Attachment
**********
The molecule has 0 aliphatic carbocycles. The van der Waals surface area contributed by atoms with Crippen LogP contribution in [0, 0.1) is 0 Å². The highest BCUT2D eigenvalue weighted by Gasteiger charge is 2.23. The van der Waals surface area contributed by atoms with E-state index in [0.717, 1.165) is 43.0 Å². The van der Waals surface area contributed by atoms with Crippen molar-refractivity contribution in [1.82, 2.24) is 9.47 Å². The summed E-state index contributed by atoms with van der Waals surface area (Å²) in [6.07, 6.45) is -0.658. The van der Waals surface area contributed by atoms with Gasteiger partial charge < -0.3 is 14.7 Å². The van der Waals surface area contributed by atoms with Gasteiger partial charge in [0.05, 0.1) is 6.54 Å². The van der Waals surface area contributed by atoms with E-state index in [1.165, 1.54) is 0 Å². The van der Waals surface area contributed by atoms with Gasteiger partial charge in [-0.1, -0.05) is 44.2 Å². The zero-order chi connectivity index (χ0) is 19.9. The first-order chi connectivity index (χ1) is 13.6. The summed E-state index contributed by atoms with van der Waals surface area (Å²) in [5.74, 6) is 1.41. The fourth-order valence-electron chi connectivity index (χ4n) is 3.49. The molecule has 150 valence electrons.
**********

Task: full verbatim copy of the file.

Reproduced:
The molecule has 0 aliphatic carbocycles. The van der Waals surface area contributed by atoms with Crippen LogP contribution in [0, 0.1) is 0 Å². The highest BCUT2D eigenvalue weighted by Gasteiger charge is 2.23. The van der Waals surface area contributed by atoms with E-state index in [0.717, 1.165) is 43.0 Å². The van der Waals surface area contributed by atoms with Crippen molar-refractivity contribution in [1.82, 2.24) is 9.47 Å². The summed E-state index contributed by atoms with van der Waals surface area (Å²) in [6.07, 6.45) is -0.658. The van der Waals surface area contributed by atoms with Gasteiger partial charge < -0.3 is 14.7 Å². The van der Waals surface area contributed by atoms with Gasteiger partial charge in [0.05, 0.1) is 6.54 Å². The van der Waals surface area contributed by atoms with E-state index in [1.165, 1.54) is 0 Å². The van der Waals surface area contributed by atoms with Gasteiger partial charge in [-0.1, -0.05) is 44.2 Å². The zero-order chi connectivity index (χ0) is 19.9. The first-order chi connectivity index (χ1) is 13.6. The summed E-state index contributed by atoms with van der Waals surface area (Å²) in [5.74, 6) is 1.41. The fourth-order valence-electron chi connectivity index (χ4n) is 3.49. The molecule has 150 valence electrons.